Posts Tagged ‘Argentina Brazil’
Wednesday, January 26th, 2011
by Trader Mark, Fund My Mutual Fund
No matter what you think of George Soros’ politics, he has his nose in all the right places in the investment world. I’ve long bemoaned the lack of avenues to invest in farmland for the regular investors – indeed aside from Argentina based Cresud (CRESY), I don’t think there is another option – but this week’s slate of IPOs brings us Adecoagro (AGRO). This sort of thing won’t be hot money, but if you give me a 40 year horizon, I say arable land (or water) will be the best investments on earth. And I’m not the only one:
- [Jun 5, 2008: NYTimes: Food is Gold, So Billions Invested in Farming]
- [Jun 14, 2008: Bloomberg: Farmland Reaps Bonanza for TIAA]
- [Jun 2, 2009: The Economist - Outsourcing's 3rd Wave - Buying Farmland Abroad]
- [Dec 31, 2009: Bloomberg - Ethopian Farmers Lure Investor Funds as Workers Live in Poverty]
Meanwhile I am sure all the attention in the short term will go to the hype machine that is the IPO of Digital Media.
The English website can be found here
Adecoagro is currently one of the leading companies in the production of food and renewable energy in South America. Present in Argentina, Brazil and Uruguay, our main activities include the production of grains, rice, oilseed, dairy products, sugar, ethanol, coffee, cotton and cattle meat.
Since its creation in 2002, the company´s growth was based on the implementation of a sustainable efficient production model, working on its own land and managing risk through diversification.
Unfortunately, there is a lot of exposure to the politically unstable country of Argentina, but that has not stopped investors from giving Cresud a rich valuation.
Bloomberg gives us a closer look at the company
- Adecoagro SA, a farmland venture in South America that’s backed by billionaire George Soros, plans to raise as much as $429 million in an initial public offering in the U.S. as food prices surge. As much as 21.4 million new and 7.14 million existing shares will be offered for $13 to $15 each, the Luxembourg-based company said today in a U.S. Securities and Exchange Commission filing.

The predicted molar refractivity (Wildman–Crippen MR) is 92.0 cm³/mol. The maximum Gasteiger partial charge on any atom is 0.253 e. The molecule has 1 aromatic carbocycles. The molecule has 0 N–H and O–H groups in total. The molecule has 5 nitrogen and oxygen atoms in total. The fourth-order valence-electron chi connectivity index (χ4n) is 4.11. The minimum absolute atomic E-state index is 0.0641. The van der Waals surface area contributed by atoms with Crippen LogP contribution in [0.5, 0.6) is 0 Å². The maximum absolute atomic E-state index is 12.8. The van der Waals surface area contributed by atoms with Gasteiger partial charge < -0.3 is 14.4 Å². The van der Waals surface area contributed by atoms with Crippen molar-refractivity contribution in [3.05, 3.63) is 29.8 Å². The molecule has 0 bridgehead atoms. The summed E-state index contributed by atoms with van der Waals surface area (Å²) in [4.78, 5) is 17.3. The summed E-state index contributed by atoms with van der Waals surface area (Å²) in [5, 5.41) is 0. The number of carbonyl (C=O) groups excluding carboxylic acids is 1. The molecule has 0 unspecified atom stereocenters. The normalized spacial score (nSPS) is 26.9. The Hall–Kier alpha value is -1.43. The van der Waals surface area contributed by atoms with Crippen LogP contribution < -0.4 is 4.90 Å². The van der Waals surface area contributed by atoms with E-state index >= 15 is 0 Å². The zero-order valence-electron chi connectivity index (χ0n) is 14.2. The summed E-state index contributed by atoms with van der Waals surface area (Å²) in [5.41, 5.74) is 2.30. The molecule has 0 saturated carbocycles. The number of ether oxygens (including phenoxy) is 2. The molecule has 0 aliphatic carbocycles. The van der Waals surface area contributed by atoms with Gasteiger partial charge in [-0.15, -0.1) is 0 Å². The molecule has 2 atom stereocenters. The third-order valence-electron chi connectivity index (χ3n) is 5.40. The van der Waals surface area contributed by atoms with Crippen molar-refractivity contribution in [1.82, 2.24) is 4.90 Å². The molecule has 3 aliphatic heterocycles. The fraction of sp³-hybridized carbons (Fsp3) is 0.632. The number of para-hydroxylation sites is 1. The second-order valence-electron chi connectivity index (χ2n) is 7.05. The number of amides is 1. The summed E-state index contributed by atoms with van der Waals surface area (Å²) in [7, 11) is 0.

- The company’s main shareholders include Pampas Humedas LLC, an affiliate of Soros’s Soros Fund Management LLC, which owns about 34 percent and will reduce its stake to about 21 percent after the offering.
- As part of the offering, a subsidiary of Qatar’s Doha-based sovereign fund, which already owns 6.5 percent of Adecoagro, may buy as much as $100 million of the stock. The IPO is scheduled to price on Jan. 27, according to data compiled by Bloomberg.
- The company said in the filing it plans to use $230 million of the proceeds to build a sugar-cane processing plant in Brazil and may spend about $145 million on “the acquisition of farmland and capital expenditures required in the expansion of our farming business.”
- The new sugar mill in Ivinhema city, Brazil, will process 6.3 million tons of cane by 2017, more than doubling Adecoagro’s capacity to 11.5 million tons a year. The company said it may also use cash and more debt to fund the construction of the Ivinhema mill.
- Adecoagro grows rice, coffee, soybeans, wheat and corn in about 288,000 hectares (712,000 acres) of farmland, an area that’s bigger than Jacksonville, Florida. It owns 38 farms in Brazil, Argentina, and Uruguay that’s valued at a combined $784 million, the filing said.
- Adecoagro said it owns 21 farms in Argentina, 15 in Brazil and two in Uruguay. It operates rice processing facilities, has a dairy operation with 4,500 cows, owns two coffee processing plants, seven grain and rice conditioning and store plants and two sugar and ethanol mills.
IPOFinancial per TheStreet.com has more data:
- The company has seen its sales explode, with a CAGR of 48% from 2007 to 2009 and +38% improvement in the first three quarters of the year. Among the key factors for growth has been sales in corn and soybean, which are up +112% and +77%, respectively, in the first nine months of 2010 from the comparable period in 2009. That being said, the largest segments by total revenue remain rice and ethanol, the latter of which will expand production following the allocation of IPO proceeds.
- At first glance, it may be puzzling as to why a company growing so fast, with a reasonable debt structure, is still not recording an accounting profit. In reality, AGRO has had to incur non-cash expenses that have skewed its earnings. Even though higher food and cattle prices have increased sales, the accounting benefit is somewhat offset because the markup in total inventory value has made depreciation expenses much higher.
- In the first nine months of 2010, it incurred more than $100 million in charges as a result of faster depreciation and amortization. It also ran into a problem in its sugar market last year, as sugar prices fell by 50% from their early 2010 high of $30 before making a late-year recovery to a 30-year high.
Copyright (c) Trader Mark, Fund My Mutual Fund
Tags: Arable Land, Argentina Brazil, Billionaire, Bloomberg, Brazil, Cresud Cresy, Dairy Products, Emerging Markets, energy, Ethanol, Farmland, George Soros, Gold, Hot Money, Hype Machine, Initial Public Offering, Investment World, Investor Funds, Leading Companies, Managing Risk, Oilseed, Production Model, Tiaa, Unstable Country
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Saturday, September 11th, 2010
Emerging Markets Diary (September 13, 2010)
Jack Dzierwa, co-manager of the Global MegaTrends Fund (MEGAX) and Global Emerging Markets Funds (GEMFX), recently went searching for investment opportunities in Latin America. Over the course of one month, Jack visited Mexico and three countries that Jack calls the “ABCs of Latin America”—Argentina, Brazil and Chile. Jack sat down with our video team for a series of videos recapping what he observed. Watch the interview clips here.